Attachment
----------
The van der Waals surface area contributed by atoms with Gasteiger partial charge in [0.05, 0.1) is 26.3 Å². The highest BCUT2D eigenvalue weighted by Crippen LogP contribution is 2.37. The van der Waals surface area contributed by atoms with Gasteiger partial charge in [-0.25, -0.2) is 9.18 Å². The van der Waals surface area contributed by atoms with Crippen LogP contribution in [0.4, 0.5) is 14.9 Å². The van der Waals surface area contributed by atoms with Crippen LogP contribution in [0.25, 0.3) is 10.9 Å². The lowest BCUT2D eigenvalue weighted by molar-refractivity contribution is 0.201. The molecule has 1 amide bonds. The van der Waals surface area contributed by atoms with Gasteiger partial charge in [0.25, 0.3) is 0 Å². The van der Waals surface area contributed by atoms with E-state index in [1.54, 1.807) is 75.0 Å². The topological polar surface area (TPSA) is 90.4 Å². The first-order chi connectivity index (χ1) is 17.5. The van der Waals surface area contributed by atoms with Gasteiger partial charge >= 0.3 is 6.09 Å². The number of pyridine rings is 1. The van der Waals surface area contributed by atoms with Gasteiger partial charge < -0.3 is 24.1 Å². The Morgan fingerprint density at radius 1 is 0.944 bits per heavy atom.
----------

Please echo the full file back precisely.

The van der Waals surface area contributed by atoms with Gasteiger partial charge in [0.05, 0.1) is 26.3 Å². The highest BCUT2D eigenvalue weighted by Crippen LogP contribution is 2.37. The van der Waals surface area contributed by atoms with Gasteiger partial charge in [-0.25, -0.2) is 9.18 Å². The van der Waals surface area contributed by atoms with Crippen LogP contribution in [0.4, 0.5) is 14.9 Å². The van der Waals surface area contributed by atoms with Crippen LogP contribution in [0.25, 0.3) is 10.9 Å². The lowest BCUT2D eigenvalue weighted by molar-refractivity contribution is 0.201. The molecule has 1 amide bonds. The van der Waals surface area contributed by atoms with Gasteiger partial charge in [0.25, 0.3) is 0 Å². The van der Waals surface area contributed by atoms with E-state index in [1.54, 1.807) is 75.0 Å². The topological polar surface area (TPSA) is 90.4 Å². The first-order chi connectivity index (χ1) is 17.5. The van der Waals surface area contributed by atoms with Gasteiger partial charge >= 0.3 is 6.09 Å². The number of pyridine rings is 1. The van der Waals surface area contributed by atoms with Gasteiger partial charge < -0.3 is 24.1 Å². The Morgan fingerprint density at radius 1 is 0.944 bits per heavy atom.